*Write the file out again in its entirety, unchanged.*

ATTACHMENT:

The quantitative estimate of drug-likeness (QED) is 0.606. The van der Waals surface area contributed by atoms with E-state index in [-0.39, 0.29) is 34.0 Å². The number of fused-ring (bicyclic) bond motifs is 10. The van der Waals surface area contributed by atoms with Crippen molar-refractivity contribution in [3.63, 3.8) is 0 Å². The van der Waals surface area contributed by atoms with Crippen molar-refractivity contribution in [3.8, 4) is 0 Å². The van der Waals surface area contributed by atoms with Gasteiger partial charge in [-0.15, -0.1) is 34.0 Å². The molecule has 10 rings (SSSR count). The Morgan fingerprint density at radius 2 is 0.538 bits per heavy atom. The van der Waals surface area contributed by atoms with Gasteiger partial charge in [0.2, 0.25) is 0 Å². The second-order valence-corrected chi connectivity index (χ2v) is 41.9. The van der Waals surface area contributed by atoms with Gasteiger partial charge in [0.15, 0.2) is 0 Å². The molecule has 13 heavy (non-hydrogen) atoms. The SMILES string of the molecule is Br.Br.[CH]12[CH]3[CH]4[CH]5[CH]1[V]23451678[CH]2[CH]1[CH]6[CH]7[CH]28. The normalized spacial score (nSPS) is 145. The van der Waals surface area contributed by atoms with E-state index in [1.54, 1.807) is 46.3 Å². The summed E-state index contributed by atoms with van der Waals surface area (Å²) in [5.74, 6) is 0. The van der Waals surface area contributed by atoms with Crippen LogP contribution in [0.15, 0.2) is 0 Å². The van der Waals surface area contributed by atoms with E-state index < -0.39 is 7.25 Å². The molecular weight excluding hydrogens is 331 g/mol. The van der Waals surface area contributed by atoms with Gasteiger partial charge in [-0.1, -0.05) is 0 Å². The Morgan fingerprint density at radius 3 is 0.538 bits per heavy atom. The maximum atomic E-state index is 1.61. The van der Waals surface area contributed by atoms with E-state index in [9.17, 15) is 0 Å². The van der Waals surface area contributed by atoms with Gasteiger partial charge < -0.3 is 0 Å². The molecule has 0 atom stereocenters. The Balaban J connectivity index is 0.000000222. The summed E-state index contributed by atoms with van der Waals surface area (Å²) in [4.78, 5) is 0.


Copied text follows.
The quantitative estimate of drug-likeness (QED) is 0.606. The van der Waals surface area contributed by atoms with E-state index in [-0.39, 0.29) is 34.0 Å². The number of fused-ring (bicyclic) bond motifs is 10. The van der Waals surface area contributed by atoms with Crippen molar-refractivity contribution in [3.63, 3.8) is 0 Å². The van der Waals surface area contributed by atoms with Crippen molar-refractivity contribution in [3.8, 4) is 0 Å². The van der Waals surface area contributed by atoms with Gasteiger partial charge in [-0.15, -0.1) is 34.0 Å². The molecule has 10 rings (SSSR count). The Morgan fingerprint density at radius 2 is 0.538 bits per heavy atom. The van der Waals surface area contributed by atoms with Gasteiger partial charge in [0.2, 0.25) is 0 Å². The second-order valence-corrected chi connectivity index (χ2v) is 41.9. The van der Waals surface area contributed by atoms with Gasteiger partial charge in [0.15, 0.2) is 0 Å². The molecule has 13 heavy (non-hydrogen) atoms. The SMILES string of the molecule is Br.Br.[CH]12[CH]3[CH]4[CH]5[CH]1[V]23451678[CH]2[CH]1[CH]6[CH]7[CH]28. The normalized spacial score (nSPS) is 145. The van der Waals surface area contributed by atoms with E-state index in [1.54, 1.807) is 46.3 Å². The summed E-state index contributed by atoms with van der Waals surface area (Å²) in [5.74, 6) is 0. The van der Waals surface area contributed by atoms with Crippen LogP contribution in [0.15, 0.2) is 0 Å². The van der Waals surface area contributed by atoms with E-state index < -0.39 is 7.25 Å². The molecular weight excluding hydrogens is 331 g/mol. The van der Waals surface area contributed by atoms with Gasteiger partial charge in [-0.1, -0.05) is 0 Å². The Morgan fingerprint density at radius 3 is 0.538 bits per heavy atom. The maximum atomic E-state index is 1.61. The van der Waals surface area contributed by atoms with E-state index in [9.17, 15) is 0 Å². The van der Waals surface area contributed by atoms with Gasteiger partial charge < -0.3 is 0 Å². The molecule has 0 atom stereocenters. The Balaban J connectivity index is 0.000000222. The summed E-state index contributed by atoms with van der Waals surface area (Å²) in [4.78, 5) is 0.